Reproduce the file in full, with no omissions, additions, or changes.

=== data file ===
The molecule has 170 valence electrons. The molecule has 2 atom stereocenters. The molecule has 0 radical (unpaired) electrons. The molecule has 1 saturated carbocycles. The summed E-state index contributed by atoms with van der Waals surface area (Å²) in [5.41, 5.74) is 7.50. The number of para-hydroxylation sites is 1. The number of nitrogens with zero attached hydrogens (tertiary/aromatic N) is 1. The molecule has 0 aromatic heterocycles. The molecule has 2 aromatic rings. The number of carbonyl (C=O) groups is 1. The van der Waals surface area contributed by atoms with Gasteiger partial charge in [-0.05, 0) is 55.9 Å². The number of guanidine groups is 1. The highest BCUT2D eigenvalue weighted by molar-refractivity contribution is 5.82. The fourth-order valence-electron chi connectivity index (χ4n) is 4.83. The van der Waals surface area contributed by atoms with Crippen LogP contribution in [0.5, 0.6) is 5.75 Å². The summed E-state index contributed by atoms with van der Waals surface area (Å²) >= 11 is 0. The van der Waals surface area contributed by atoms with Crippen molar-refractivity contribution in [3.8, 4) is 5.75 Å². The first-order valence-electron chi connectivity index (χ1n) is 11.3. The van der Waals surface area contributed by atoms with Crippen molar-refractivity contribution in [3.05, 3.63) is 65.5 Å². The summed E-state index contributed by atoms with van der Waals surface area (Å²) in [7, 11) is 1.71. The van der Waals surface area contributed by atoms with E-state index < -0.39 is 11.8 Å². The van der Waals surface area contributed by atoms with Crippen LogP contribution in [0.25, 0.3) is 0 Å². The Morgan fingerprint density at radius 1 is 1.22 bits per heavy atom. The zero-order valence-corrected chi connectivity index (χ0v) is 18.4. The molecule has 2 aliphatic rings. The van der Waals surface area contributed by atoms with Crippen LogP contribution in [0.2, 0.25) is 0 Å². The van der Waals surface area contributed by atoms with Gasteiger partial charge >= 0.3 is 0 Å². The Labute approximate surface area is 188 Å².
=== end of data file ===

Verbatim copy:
The molecule has 170 valence electrons. The molecule has 2 atom stereocenters. The molecule has 0 radical (unpaired) electrons. The molecule has 1 saturated carbocycles. The summed E-state index contributed by atoms with van der Waals surface area (Å²) in [5.41, 5.74) is 7.50. The number of para-hydroxylation sites is 1. The number of nitrogens with zero attached hydrogens (tertiary/aromatic N) is 1. The molecule has 0 aromatic heterocycles. The molecule has 2 aromatic rings. The number of carbonyl (C=O) groups is 1. The van der Waals surface area contributed by atoms with Gasteiger partial charge in [-0.05, 0) is 55.9 Å². The number of guanidine groups is 1. The highest BCUT2D eigenvalue weighted by molar-refractivity contribution is 5.82. The fourth-order valence-electron chi connectivity index (χ4n) is 4.83. The van der Waals surface area contributed by atoms with Crippen LogP contribution in [0.5, 0.6) is 5.75 Å². The summed E-state index contributed by atoms with van der Waals surface area (Å²) >= 11 is 0. The van der Waals surface area contributed by atoms with Crippen molar-refractivity contribution in [3.8, 4) is 5.75 Å². The first-order valence-electron chi connectivity index (χ1n) is 11.3. The van der Waals surface area contributed by atoms with Crippen molar-refractivity contribution in [3.05, 3.63) is 65.5 Å². The summed E-state index contributed by atoms with van der Waals surface area (Å²) in [7, 11) is 1.71. The van der Waals surface area contributed by atoms with E-state index < -0.39 is 11.8 Å². The van der Waals surface area contributed by atoms with Crippen LogP contribution in [0.25, 0.3) is 0 Å². The Morgan fingerprint density at radius 1 is 1.22 bits per heavy atom. The zero-order valence-corrected chi connectivity index (χ0v) is 18.4. The molecule has 2 aliphatic rings. The van der Waals surface area contributed by atoms with Crippen LogP contribution in [0.2, 0.25) is 0 Å². The van der Waals surface area contributed by atoms with Gasteiger partial charge >= 0.3 is 0 Å². The Labute approximate surface area is 188 Å².